He Said - She Said
New Hope Cinema Grill

Twin Cities comedians Miss Shannan and Shed G have both proven themselves to be master entertainers. But how will they do as life coaches? This Saturday at He Said - She Said, you’ll get three great shows for the price of one at New Hope Cinema Grill (and, mercifully, none of those shows include a second-run screening of Deadpool 2). First, you’ll get solo sets from both comedians, giving you the chance to see why they’ve been fixtures of the screen and the stage both locally and nationally for years. Miss Shannan is a regular part of The Jason Show, and has graced the airwaves as a DJ on a handful of Twin Cities stations. Shed G has been one of the most active and influential comedians in Minneapolis, helping to launch new showcases and comedy nights for black and urban comedians including his KMOJ Comedy Nights at the House of Comedy. After you’ve had the chance to laugh, both comedians will come together for a Q&A where you can ask them about anything, from love advice to career insights and everything in between. 8:30 p.m. $15. 2749 Winnetka Ave. N., New Hope; 763-417-0017.—Patrick Strait

Siah Armajani

Siah Armajani Courtesy Walker Art Center

SUNDAY 9.9

Siah Armajani: Follow This Line
Walker Art Center

There’s so much more to Siah Armajani’s work beyond the famous Irene Hixon Whitney Bridge connecting Loring Park and the Minneapolis Sculpture Garden. Born in Tehran and now a longtime Minnesota resident, Armajani has created pieces that balance such art and architectural styles as abstraction, constructivism, and Bauhaus with social and political content, poetry, computer language, and Persian calligraphy. The Walker has teamed up with the Metropolitan Museum of Art to create this comprehensive retrospective. The exhibition includes 150-some maquettes from his “Dictionary for Building” series, during which he disassembled and reassembled elements of residential architecture. Sculpture, models, and collages from an array of other series reduce his otherwise monumental works to a viewable, digestible size. There will be a free artist’s talk at 5:30 p.m. Thursday, September 20. The exhibition is free with museum admission. 725 Vineland Place, Minneapolis; 612-375-7600. Through December 30—Camille LeFevre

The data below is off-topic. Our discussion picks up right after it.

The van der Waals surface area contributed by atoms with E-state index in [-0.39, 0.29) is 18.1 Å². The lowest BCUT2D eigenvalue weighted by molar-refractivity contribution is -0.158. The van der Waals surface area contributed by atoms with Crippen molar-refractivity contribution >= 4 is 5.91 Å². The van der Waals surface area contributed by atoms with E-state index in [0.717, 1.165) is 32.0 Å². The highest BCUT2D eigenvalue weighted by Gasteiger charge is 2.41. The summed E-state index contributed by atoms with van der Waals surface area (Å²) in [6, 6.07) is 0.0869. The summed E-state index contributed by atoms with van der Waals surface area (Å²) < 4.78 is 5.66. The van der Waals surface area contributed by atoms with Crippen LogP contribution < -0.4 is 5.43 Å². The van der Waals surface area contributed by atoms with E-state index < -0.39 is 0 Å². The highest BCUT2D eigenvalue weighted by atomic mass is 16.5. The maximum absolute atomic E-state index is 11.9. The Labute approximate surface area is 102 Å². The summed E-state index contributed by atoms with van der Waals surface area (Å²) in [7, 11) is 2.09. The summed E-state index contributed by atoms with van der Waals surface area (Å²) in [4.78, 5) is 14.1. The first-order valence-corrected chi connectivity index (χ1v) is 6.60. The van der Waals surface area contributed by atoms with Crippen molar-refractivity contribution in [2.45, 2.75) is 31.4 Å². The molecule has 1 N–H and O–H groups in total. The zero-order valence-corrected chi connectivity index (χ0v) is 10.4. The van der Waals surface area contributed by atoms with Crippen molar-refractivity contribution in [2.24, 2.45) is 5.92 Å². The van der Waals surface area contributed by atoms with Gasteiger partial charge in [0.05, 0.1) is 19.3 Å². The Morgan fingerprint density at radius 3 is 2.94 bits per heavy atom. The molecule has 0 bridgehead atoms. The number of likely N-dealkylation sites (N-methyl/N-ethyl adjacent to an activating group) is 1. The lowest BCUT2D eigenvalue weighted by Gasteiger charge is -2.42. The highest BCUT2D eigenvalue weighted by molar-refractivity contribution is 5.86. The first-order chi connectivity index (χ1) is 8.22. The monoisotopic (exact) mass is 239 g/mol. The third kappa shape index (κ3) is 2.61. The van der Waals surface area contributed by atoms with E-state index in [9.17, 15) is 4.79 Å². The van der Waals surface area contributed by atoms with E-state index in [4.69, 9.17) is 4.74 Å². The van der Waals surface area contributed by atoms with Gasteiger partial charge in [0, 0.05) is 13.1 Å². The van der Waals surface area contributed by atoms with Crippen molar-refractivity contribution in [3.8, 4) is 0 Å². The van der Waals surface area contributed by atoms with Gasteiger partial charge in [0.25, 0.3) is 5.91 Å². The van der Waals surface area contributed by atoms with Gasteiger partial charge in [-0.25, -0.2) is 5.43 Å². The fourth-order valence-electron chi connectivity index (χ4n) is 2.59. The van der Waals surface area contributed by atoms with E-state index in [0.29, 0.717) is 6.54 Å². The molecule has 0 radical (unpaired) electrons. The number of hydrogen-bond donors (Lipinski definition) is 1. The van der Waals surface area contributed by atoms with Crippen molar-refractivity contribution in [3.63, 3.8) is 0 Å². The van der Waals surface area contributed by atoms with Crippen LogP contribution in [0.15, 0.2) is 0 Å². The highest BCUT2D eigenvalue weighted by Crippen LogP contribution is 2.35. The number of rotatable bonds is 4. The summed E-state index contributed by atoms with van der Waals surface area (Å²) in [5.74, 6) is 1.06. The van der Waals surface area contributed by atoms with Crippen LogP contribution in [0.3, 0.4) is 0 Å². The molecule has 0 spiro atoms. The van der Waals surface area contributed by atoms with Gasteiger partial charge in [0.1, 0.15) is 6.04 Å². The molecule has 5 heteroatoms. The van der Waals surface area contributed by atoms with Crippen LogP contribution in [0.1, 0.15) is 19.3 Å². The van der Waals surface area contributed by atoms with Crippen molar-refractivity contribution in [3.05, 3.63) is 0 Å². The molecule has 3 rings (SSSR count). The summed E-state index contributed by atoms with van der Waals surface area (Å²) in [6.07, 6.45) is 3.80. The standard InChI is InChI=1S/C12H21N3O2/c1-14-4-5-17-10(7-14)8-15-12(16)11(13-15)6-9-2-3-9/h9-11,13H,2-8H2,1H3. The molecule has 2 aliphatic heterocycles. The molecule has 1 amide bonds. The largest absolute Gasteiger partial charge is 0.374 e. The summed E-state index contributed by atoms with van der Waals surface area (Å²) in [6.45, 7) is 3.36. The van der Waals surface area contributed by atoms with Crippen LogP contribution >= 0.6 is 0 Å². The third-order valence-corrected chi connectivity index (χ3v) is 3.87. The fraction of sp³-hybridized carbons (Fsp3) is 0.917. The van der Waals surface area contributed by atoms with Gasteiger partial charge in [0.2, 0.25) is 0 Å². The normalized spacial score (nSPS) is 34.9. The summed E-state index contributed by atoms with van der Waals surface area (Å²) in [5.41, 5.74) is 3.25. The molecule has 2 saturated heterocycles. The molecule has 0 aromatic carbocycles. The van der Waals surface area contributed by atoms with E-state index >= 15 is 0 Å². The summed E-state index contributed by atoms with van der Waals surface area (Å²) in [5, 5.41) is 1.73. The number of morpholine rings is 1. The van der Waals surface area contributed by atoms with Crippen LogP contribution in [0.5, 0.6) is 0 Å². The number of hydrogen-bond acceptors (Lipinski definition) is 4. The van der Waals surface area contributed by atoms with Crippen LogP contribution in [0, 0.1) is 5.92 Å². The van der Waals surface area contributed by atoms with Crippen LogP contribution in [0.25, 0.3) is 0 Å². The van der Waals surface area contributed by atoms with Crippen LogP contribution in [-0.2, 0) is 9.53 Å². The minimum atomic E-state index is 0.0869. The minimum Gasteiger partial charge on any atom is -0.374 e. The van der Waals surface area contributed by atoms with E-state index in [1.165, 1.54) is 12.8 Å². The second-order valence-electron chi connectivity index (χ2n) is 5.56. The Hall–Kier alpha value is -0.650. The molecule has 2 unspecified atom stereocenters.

Borough Block Party 2018
Borough

The eats and drinks at Borough’s annual block party might be a little bougie, but after a summer of fried cheese, light beer, and meat on a stick, you might be ready for something a little more refined. This Sunday, the North Loop bar and restaurant will host an outdoor party featuring live music, drinks, and more. The music lineup includes Americana group Radda Radda, yacht rocker Al Church, funk group Pho, and rocking cover band Viva Knievel. Friendly dogs are also welcome. All ages. Noon to 8 p.m. Free. 730 Washington Ave. N., Minneapolis; 612-354-3135.—Jessica Armbruster